It was only a couple of years ago when moviegoers could expect to see good ’ol celluloid threaded through the projector at their local theater, just as they could for a century before that. And yet with horror films like Sinister and the new Hammer production The Quiet Ones, it has become one of those creepy relics of the past, like a Victrola or an old music box—some ancient, cursed thing that should have never been brought down from the attic. In the case of The Quiet Ones, the celluloid is not discovered but essential to the process of documenting a psychic experiment at Oxford in 1974. Yet the effect is the same: Lots of scratched-up frames, clapperboards (substituted here by jarring handclaps), and splice jumps, as creepy and jarring in form as the demonic evil the film is documenting.
In The Quiet Ones, the wielder of this antiquated technology is Brian McNeil (Sam Claflin), a naive audiovisual nerd who agrees to shoot footage for Joseph Coupland (Jared Harris), an Oxford professor who specializes in paranormal psychology. Though word of the professor’s bizarre experiments leads the university to wash its hands of him, Coupland convinces Brian and two other students, the sexually provocative Krissi (Erin Richards) and would-be scientist Harry (Rory Fleck-Byrne), to move their operation to an estate off campus. Their subject is the deeply disturbed Jane Harper (Olivia Cooke), an orphan who has been in and out of foster homes for the strange and terrifying disturbances that swirl around her like a storm. Coupland wants to save Jane by having her bad psychic energy extracted and transferred elsewhere.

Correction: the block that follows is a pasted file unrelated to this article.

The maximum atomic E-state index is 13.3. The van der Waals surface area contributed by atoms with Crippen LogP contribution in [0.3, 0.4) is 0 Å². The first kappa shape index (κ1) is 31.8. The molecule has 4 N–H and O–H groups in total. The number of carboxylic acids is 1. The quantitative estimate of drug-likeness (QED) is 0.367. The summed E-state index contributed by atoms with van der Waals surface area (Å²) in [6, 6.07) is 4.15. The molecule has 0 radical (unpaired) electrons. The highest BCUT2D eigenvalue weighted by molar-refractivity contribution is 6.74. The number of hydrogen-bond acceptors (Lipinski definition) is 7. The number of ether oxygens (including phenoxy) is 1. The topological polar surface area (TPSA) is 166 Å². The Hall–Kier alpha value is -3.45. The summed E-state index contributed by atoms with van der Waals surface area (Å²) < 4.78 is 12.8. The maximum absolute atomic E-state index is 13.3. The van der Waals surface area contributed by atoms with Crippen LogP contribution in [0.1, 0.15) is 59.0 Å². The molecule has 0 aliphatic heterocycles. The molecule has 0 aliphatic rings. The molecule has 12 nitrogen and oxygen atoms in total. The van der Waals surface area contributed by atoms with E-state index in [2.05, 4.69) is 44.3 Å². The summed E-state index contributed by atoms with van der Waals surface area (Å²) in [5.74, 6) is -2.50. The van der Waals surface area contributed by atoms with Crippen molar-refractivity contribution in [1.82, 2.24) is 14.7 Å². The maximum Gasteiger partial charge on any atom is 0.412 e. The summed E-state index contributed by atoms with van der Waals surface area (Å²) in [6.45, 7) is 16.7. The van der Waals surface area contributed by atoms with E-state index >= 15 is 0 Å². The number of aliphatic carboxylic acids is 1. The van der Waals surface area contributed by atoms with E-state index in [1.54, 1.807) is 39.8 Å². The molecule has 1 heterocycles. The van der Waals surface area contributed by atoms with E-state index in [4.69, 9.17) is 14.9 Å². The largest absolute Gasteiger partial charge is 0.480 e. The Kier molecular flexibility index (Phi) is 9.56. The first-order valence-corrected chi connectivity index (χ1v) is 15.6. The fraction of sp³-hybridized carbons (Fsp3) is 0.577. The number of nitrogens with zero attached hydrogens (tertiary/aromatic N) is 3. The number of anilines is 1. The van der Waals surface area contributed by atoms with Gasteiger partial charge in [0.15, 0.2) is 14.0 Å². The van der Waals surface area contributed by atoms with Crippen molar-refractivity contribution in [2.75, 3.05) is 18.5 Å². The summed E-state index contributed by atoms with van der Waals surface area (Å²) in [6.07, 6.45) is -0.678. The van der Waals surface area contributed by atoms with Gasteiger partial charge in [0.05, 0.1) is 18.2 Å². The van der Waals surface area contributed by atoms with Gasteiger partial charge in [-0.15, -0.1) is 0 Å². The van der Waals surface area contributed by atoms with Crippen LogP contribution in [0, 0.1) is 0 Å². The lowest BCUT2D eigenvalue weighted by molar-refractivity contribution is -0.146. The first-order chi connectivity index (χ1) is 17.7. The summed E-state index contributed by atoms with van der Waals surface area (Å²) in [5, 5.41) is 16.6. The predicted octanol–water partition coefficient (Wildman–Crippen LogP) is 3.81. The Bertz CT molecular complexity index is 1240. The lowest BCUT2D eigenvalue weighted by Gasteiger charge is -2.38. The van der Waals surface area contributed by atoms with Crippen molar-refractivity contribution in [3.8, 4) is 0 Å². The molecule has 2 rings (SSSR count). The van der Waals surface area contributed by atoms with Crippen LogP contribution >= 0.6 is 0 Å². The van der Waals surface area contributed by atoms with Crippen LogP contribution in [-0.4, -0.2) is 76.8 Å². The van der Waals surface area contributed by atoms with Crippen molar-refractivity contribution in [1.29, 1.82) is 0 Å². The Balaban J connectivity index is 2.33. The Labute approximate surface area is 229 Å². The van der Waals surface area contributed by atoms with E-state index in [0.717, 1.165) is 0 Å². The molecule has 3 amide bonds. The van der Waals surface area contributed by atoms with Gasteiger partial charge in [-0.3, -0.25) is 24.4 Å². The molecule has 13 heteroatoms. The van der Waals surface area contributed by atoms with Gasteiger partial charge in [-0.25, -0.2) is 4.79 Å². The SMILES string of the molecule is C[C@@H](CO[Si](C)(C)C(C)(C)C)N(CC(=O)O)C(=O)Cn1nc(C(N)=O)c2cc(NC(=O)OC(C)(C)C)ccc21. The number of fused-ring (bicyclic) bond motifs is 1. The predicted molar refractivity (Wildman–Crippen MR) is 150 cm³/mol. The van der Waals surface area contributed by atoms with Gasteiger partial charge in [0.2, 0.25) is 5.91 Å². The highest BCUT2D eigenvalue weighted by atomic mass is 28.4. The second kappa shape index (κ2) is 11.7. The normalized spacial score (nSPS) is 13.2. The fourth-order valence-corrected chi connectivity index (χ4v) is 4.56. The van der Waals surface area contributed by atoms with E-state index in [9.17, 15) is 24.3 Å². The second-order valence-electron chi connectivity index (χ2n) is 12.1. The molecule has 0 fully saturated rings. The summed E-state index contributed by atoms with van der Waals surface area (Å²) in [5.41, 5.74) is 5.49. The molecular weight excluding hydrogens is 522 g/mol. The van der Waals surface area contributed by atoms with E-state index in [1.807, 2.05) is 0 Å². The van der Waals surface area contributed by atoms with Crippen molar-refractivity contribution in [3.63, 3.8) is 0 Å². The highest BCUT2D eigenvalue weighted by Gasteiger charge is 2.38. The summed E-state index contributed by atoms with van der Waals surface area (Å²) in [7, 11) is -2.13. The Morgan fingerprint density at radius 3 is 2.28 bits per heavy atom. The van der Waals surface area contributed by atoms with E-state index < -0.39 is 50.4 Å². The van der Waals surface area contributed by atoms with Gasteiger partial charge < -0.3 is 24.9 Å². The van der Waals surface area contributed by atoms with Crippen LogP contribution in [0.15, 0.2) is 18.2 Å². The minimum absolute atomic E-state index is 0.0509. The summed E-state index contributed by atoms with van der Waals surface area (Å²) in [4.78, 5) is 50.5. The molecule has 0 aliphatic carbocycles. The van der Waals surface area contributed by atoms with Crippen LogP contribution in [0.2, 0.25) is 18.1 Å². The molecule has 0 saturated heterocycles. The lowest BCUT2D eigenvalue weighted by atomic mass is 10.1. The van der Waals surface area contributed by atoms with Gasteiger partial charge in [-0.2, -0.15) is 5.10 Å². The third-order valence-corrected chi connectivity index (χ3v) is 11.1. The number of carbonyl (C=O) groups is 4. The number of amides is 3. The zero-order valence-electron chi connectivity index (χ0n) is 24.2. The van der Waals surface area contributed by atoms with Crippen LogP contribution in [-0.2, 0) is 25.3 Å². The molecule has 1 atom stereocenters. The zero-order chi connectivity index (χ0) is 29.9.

Coupland’s “experiment” isn’t terribly scientific-seeming in its methodology, which by all appearances seems to be to make sure the hornet’s nest is completely full before poking it with a sharp stick. He forces sleep deprivation by cranking vintage tunes like Slade’s “Cum On Feel The Noize,” conducts spooky seances with other members of the team, and hits her with strobe lights to dredge up the past—or whatever terrible being might lurk within. Under such stress, Jane has only one way to respond: By unleashing some lethal supernatural attack on Coupland and his team.
Harris’ wondrous arrogance as Coupland nearly justifies The Quiet Ones, because he’s so absolutely certain of a methodology that’s so absolutely incoherent. He wants to save Jane by externalizing and isolating the bad telekinetic energy within her, but how he intends to make that happen is never quite clear. (And it’s also possible that his assumptions about the source of her troubles is false.) The film becomes an inadvertent study of the power professors have over students who trust their authority and vision blindly, rather than see flaws that should be readily apparent.
Despite the period trappings, the elite academic setting, the Hammer label, and all other signs that The Quiet Ones is more sophisticated than it seems, the film is ultimately a stock demon-possession thriller, a pitched battle for the body and soul of an innocent young woman. Brian’s camera exists mainly as part of an aggressive effects package, another layer of spooky imagery to add to the low-pitched growls and high-pitched shrieks that fill up the soundtrack. The film seems to mimic Coupland’s scientific method: Throw everything into the beaker, crank up the Bunsen burner, and hope the experiment works. In both cases, it doesn’t.